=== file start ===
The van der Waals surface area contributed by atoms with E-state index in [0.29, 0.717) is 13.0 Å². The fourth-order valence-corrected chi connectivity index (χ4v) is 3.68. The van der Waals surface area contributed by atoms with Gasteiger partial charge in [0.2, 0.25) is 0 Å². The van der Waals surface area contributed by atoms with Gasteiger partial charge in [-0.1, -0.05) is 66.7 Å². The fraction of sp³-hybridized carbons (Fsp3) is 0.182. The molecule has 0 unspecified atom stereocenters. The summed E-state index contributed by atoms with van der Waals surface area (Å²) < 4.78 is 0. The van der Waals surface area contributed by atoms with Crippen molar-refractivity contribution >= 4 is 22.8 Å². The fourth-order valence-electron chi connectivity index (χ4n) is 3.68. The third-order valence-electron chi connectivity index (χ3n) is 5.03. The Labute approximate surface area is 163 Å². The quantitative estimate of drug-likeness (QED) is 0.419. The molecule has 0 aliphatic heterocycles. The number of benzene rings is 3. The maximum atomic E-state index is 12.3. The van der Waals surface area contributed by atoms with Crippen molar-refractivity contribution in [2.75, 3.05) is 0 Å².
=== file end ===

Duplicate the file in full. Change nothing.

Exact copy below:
The van der Waals surface area contributed by atoms with E-state index in [0.29, 0.717) is 13.0 Å². The fourth-order valence-corrected chi connectivity index (χ4v) is 3.68. The van der Waals surface area contributed by atoms with Gasteiger partial charge in [0.2, 0.25) is 0 Å². The van der Waals surface area contributed by atoms with Gasteiger partial charge in [-0.1, -0.05) is 66.7 Å². The fraction of sp³-hybridized carbons (Fsp3) is 0.182. The molecule has 0 unspecified atom stereocenters. The summed E-state index contributed by atoms with van der Waals surface area (Å²) < 4.78 is 0. The van der Waals surface area contributed by atoms with Crippen molar-refractivity contribution >= 4 is 22.8 Å². The fourth-order valence-electron chi connectivity index (χ4n) is 3.68. The third-order valence-electron chi connectivity index (χ3n) is 5.03. The Labute approximate surface area is 163 Å². The quantitative estimate of drug-likeness (QED) is 0.419. The molecule has 0 aliphatic heterocycles. The number of benzene rings is 3. The maximum atomic E-state index is 12.3. The van der Waals surface area contributed by atoms with Crippen molar-refractivity contribution in [2.75, 3.05) is 0 Å².